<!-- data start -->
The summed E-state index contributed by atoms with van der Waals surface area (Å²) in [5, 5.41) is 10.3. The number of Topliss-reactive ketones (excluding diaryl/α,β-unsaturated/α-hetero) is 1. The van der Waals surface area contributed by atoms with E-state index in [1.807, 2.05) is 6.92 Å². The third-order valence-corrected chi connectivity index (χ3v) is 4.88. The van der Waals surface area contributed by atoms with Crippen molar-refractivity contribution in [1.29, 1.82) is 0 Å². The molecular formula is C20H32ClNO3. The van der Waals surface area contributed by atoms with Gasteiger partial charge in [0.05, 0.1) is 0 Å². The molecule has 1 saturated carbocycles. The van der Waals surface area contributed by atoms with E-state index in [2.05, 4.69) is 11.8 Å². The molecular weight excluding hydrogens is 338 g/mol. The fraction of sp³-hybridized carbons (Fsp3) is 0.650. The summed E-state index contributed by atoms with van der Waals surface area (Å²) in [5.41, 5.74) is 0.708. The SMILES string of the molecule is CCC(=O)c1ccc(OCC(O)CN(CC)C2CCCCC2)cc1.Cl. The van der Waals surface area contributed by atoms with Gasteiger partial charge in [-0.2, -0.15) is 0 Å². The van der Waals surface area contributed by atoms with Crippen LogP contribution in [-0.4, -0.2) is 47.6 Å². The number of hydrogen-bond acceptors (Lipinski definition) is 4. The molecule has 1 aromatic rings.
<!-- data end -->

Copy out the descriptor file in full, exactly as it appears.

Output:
The summed E-state index contributed by atoms with van der Waals surface area (Å²) in [5, 5.41) is 10.3. The number of Topliss-reactive ketones (excluding diaryl/α,β-unsaturated/α-hetero) is 1. The van der Waals surface area contributed by atoms with E-state index in [1.807, 2.05) is 6.92 Å². The third-order valence-corrected chi connectivity index (χ3v) is 4.88. The van der Waals surface area contributed by atoms with Crippen molar-refractivity contribution in [1.29, 1.82) is 0 Å². The molecular formula is C20H32ClNO3. The van der Waals surface area contributed by atoms with Gasteiger partial charge in [0.05, 0.1) is 0 Å². The molecule has 1 saturated carbocycles. The van der Waals surface area contributed by atoms with E-state index in [2.05, 4.69) is 11.8 Å². The molecular weight excluding hydrogens is 338 g/mol. The fraction of sp³-hybridized carbons (Fsp3) is 0.650. The summed E-state index contributed by atoms with van der Waals surface area (Å²) in [5.41, 5.74) is 0.708. The SMILES string of the molecule is CCC(=O)c1ccc(OCC(O)CN(CC)C2CCCCC2)cc1.Cl. The van der Waals surface area contributed by atoms with Gasteiger partial charge in [-0.2, -0.15) is 0 Å². The van der Waals surface area contributed by atoms with Crippen LogP contribution in [-0.4, -0.2) is 47.6 Å². The number of hydrogen-bond acceptors (Lipinski definition) is 4. The molecule has 1 aromatic rings.